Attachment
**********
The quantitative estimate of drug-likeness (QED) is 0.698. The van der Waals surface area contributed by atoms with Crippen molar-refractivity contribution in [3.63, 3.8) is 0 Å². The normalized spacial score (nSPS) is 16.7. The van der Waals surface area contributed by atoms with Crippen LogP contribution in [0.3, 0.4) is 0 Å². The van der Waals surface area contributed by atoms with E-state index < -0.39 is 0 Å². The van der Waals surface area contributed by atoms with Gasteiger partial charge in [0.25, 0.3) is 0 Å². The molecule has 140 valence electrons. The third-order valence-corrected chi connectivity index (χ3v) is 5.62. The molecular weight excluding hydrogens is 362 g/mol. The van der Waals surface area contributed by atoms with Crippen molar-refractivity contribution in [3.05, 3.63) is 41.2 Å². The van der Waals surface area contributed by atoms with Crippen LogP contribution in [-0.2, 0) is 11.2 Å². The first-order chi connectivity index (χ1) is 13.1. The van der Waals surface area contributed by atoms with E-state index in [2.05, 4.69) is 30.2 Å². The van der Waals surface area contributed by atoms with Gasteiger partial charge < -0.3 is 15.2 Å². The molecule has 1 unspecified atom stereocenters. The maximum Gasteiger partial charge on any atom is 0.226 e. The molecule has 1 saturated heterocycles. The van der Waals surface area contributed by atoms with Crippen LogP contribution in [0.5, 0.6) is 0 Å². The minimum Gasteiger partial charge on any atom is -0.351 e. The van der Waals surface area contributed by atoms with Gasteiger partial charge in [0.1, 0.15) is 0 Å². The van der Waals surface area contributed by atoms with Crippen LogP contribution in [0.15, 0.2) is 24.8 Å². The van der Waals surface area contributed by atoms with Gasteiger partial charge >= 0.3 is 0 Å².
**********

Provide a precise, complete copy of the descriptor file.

The quantitative estimate of drug-likeness (QED) is 0.698. The van der Waals surface area contributed by atoms with Crippen molar-refractivity contribution in [3.63, 3.8) is 0 Å². The normalized spacial score (nSPS) is 16.7. The van der Waals surface area contributed by atoms with Crippen LogP contribution in [0.3, 0.4) is 0 Å². The van der Waals surface area contributed by atoms with E-state index < -0.39 is 0 Å². The van der Waals surface area contributed by atoms with Gasteiger partial charge in [0.25, 0.3) is 0 Å². The molecule has 140 valence electrons. The third-order valence-corrected chi connectivity index (χ3v) is 5.62. The molecular weight excluding hydrogens is 362 g/mol. The van der Waals surface area contributed by atoms with Crippen molar-refractivity contribution in [3.05, 3.63) is 41.2 Å². The van der Waals surface area contributed by atoms with Crippen LogP contribution in [-0.2, 0) is 11.2 Å². The first-order chi connectivity index (χ1) is 13.1. The van der Waals surface area contributed by atoms with E-state index in [2.05, 4.69) is 30.2 Å². The van der Waals surface area contributed by atoms with Gasteiger partial charge < -0.3 is 15.2 Å². The molecule has 1 unspecified atom stereocenters. The maximum Gasteiger partial charge on any atom is 0.226 e. The molecule has 1 saturated heterocycles. The van der Waals surface area contributed by atoms with Crippen LogP contribution in [0.5, 0.6) is 0 Å². The minimum Gasteiger partial charge on any atom is -0.351 e. The van der Waals surface area contributed by atoms with Gasteiger partial charge in [0.1, 0.15) is 0 Å². The van der Waals surface area contributed by atoms with Crippen LogP contribution in [0.15, 0.2) is 24.8 Å². The van der Waals surface area contributed by atoms with Gasteiger partial charge >= 0.3 is 0 Å².